If you’re like most log home enthusiasts, you’ve invested months—even years—researching, designing, and planning your log home. And unless you’re a first-time homebuyer or have exceptionally deep pockets, you will have to sell your existing house to get the down payment for your log home. You should have a plan in place for selling your current home that’s just as well thought out as your log home plan of attack.
Where Do You Begin?
First, decide whether you want to enlist the services of a real estate agent or if you want to go it alone and become what’s known as a FSBO (for sale by owner).
Sure, hiring a Realtor® is going to cost you—typically about 6 percent of the sale price of your home. But you get a lot of benefits for this fee. First and perhaps most importantly, your home will be listed in the MLS (Multiple Listing Service), which is a feature that FSBOs usually can’t take advantage of. This network lists homes available for purchase around the United States, so your marketing efforts will be nationwide, rather than in localized newspaper ads and signage, if you try to sell it yourself. Second, a seasoned professional will help take the fear out of the legalities and paperwork required for a home sale. Third, a Realtor® is trained to negotiate on your behalf. It’s in his/her best interest to get the most money for your house as possible. A good agent will ensure that your buyer isn’t trying to take advantage of you.
Next, consider the minimum amount of profit you hope to make on the sale of your home, plus how much you owe on your current mortgage, and create a target sale price for your home. This may not actually be the final price for your house, however. You then have to look at what the real estate industry calls “comps.” Comps (or comparables) are homes that have sold in your specific area within a specific timeframe (typically within a one-mile radius and within the past six months). That said, you need to make sure that the homes your house is being evaluated against truly are comparable, not just close by, meaning they should have square footage, acreage, and amenities similar to yours. Fannie Mae, the government-sponsored enterprise whose mission is to provide liquidity, stability, and affordability to the U.S. housing and mortgage markets, stresses the importance of selecting a minimum of three truly comparable properties for your appraisal report, and says that the appraiser needs to use the best available properties for comparison, even if it means stepping outside of the one-mile radius. This may be of particular importance if you live in a rural area that doesn’t have three recent home sales within a mile of your house. You can learn more about comps and other selling and servicing policies (as well as download handbooks, forms, and tips) at www.efanniemae.com.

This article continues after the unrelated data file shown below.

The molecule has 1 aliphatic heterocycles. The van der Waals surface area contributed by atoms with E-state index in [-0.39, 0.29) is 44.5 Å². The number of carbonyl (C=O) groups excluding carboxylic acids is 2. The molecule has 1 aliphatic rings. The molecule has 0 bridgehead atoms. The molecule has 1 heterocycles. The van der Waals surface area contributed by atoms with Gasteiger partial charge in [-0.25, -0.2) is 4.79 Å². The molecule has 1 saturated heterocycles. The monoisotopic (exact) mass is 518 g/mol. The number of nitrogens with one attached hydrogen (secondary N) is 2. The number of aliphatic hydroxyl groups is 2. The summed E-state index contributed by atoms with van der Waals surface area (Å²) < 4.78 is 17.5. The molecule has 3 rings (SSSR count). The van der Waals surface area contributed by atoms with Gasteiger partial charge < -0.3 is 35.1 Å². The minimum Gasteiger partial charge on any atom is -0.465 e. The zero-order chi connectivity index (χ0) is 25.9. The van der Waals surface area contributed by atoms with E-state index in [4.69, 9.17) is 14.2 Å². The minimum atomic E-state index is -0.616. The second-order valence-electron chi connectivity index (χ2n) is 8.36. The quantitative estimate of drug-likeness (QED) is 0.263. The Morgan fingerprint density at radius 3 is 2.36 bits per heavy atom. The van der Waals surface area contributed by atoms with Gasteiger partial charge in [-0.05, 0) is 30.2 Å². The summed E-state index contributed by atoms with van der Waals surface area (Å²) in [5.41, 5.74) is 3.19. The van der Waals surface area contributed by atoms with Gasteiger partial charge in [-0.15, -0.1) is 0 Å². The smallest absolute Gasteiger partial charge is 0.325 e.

Since the housing bubble burst four years ago, two rarely seen competitors—short sales and foreclosures—have emerged on today’s scene in a big way. If there are only one or two bank-owned homes (sometimes called “distressed sales”) in your current neighborhood, they probably won’t affect your property value. If there are a lot of them, however, it could negatively impact your profit margin. The extra inventory also means you have additional competition. The key is to emphasize your home’s features and value for its price above and beyond any other home for sale, including foreclosures and short sales.
Now you need to take stock in your home’s current condition. And depending on what you find, you have two options: Make any necessary repairs and/or upgrades yourself to achieve top dollar from your buyer, or leave them as is and let the buyer take care of them. But keep this in mind: You are required by law to disclose any functional issues in your house. And the days of buyers writing contracts without contingencies, such as an independent home inspection, are long over, so there’s no hiding them. Minor cosmetic flaws typically don’t count, unless the buyer wants to use them as negotiating points. A pristine, well-maintained home will get top dollar.
How Do You Get It Sold?
Make sure your home is in the best possible condition and listed at the most competitive price from the moment it emerges on the market. Homes that are sold within the first two to three weeks they are listed typically fetch the most money. When a property stays on the market for a while, buyers start to wonder what’s wrong with it and pass you by without so much as a casual glance. Overvaluing your property may have the opposite effect than what you intended—instead of making more money, to get it sold, you may have to accept a bid even lower than what you could have gotten if you had priced it more competitively from the get go. Plus, you’ll have the added stress of wondering if you’re ever going to sell it.
Another thing you have to do is emotionally detach yourself from your home. This can be easier said than done. After all, years of memories were built in this structure, and your perceived value of the house may be greater than that of the buyer. Remove personal mementos and photos that will prohibit buyers from being able to see themselves as the family in residence. (For more home-staging strategies, see “Set the Stage for a Sale” box.) And when offers come in, evaluate them without emotion, as well. Review them objectively, and accept the one that meets your needs.